Milton Haskins, a math genius known for his infallibility with numbers, quits his job with an insurance company when he discovers he made a mistake, and hooks up with a traveling carnival. ... See full summary »
Olga San Juan,
Melvin Hoover, a budding photographer for Look magazine, accidentally bumps into a young actress named Judy LeRoy in the park. They start to talk and Melvin soon offers to do a photo spread... See full summary »
Fast-talking salesman gets roped into foot-racing for a cash strapped town, and in the process, meets the town's colorful characters including a lovely blonde.
It's a low-budget musical with a sprightly cast. O'Connor earns his money with an array of acrobatics, including two energetic dance numbers. He also pairs up nicely with the sparkling Edwards, while their extended waltz up the street remains winsomely charming. In my book, these are the movie highlights. Reviewer Faiola, however, is rightthe comedy aspects don't work well, even with such under-used characters as Kilbride and Main. Also, the climactic foot race comes across as more labored than amusing. Clearly, director Sherman is more at home with six-guns and horses than comedic timing.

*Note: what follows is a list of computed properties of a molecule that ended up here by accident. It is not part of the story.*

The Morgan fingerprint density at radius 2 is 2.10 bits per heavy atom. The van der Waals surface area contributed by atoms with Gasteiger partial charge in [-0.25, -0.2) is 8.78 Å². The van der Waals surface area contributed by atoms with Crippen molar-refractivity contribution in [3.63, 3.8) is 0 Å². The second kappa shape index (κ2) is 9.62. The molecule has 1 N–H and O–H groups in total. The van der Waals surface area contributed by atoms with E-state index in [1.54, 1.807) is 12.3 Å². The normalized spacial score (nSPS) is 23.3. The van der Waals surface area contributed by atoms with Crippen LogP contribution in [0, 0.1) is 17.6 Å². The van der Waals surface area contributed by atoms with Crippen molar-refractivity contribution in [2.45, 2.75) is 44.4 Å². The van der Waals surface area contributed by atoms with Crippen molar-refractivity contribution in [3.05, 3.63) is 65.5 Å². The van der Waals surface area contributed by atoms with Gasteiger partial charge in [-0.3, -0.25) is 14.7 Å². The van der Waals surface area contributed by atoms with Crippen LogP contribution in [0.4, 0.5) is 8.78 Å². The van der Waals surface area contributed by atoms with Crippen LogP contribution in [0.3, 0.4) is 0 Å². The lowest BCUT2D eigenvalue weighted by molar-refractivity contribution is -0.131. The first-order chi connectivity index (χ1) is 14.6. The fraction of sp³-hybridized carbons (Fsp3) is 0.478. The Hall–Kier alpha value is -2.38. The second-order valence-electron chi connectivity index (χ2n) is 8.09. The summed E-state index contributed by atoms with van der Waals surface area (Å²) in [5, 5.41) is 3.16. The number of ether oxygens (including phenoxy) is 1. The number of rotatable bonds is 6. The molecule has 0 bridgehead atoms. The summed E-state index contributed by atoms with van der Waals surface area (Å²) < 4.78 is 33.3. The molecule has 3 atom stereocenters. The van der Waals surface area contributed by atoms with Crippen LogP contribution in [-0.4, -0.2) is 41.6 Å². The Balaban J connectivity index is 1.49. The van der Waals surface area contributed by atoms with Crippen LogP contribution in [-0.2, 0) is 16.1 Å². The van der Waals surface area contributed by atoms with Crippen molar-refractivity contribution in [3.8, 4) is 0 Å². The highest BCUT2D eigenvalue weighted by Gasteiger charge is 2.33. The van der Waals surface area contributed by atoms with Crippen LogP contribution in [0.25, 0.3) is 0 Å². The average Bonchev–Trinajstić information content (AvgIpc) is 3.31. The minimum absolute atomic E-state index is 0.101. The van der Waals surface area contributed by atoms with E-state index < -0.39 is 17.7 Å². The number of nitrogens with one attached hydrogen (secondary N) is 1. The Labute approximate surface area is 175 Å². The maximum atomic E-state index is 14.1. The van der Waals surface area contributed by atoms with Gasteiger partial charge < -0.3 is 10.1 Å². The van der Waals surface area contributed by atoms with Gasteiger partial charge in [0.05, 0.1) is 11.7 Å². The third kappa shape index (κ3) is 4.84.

Speaking of horses, I don't know the origin of the Francis series, but there's a strong similarity between O'Connor and Jasper in this movie, and O'Connor and Francis, the talking mule, of that later series. In fact, this film also looks like a springboard for the Ma & Pa Kettle series that kicked off the following year. None of this would be surprising since the cast is so superior to the production. Frankly, the budget looks like it doesn't exceed 50-bucks, resulting in one of the most visually unattractive movies on record. Too bad glossy MGM didn't get the material first.
Anyway, the movie has its musical moments, but is mainly a practice round for an under-served cast.
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